'It Makes No Difference What We Do': Climate Change and the Ethics of Collective Action

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Abstract

Opposition to collective action on climate change takes at least two forms. Some people deny that climate change is occurring or that it is due to human activity. Others maintain that, even if climate change is occurring, we have no duty to do anything about it because our efforts would be futile. This article rebuts the latter line of argument. I argue that: (1) everyone has a duty to do their share for the global common good, which includes doing one’s part to combat climate change; (2) the idea that taking action against climate change is futile should be treated with caution, because sometimes actions may seem to make no difference to climate change, when really they do; (3) in any event, the duty to do one’s share to combat climate change still applies, even if it is ultimately futile; and (4) this is because not doing one’s share for the common good harms oneself, regardless of whether it makes any difference to the wider outcome.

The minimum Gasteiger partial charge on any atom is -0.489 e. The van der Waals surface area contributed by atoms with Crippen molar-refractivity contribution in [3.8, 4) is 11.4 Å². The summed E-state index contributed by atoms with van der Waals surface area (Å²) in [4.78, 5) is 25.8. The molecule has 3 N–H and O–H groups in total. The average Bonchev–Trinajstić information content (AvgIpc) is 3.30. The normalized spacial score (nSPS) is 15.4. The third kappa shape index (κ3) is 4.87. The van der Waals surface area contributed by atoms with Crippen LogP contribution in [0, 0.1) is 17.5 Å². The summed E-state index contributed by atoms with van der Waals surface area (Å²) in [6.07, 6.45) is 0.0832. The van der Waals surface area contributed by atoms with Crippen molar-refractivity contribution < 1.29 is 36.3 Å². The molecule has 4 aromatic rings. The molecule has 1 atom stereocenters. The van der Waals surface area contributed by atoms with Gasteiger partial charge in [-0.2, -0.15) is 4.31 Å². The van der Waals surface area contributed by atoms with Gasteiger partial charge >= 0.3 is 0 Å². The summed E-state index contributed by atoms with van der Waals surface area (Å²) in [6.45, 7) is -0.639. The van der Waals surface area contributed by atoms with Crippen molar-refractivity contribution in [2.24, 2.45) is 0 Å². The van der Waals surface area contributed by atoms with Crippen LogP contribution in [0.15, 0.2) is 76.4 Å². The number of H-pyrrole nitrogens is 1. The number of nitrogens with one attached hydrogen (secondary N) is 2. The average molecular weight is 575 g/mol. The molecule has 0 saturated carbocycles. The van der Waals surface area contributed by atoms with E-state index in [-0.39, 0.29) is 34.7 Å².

Original languageEnglish
JournalUniversity of Queensland Law Journal
Volume40
Issue number3
DOIs
Publication statusE-pub ahead of print - 2021

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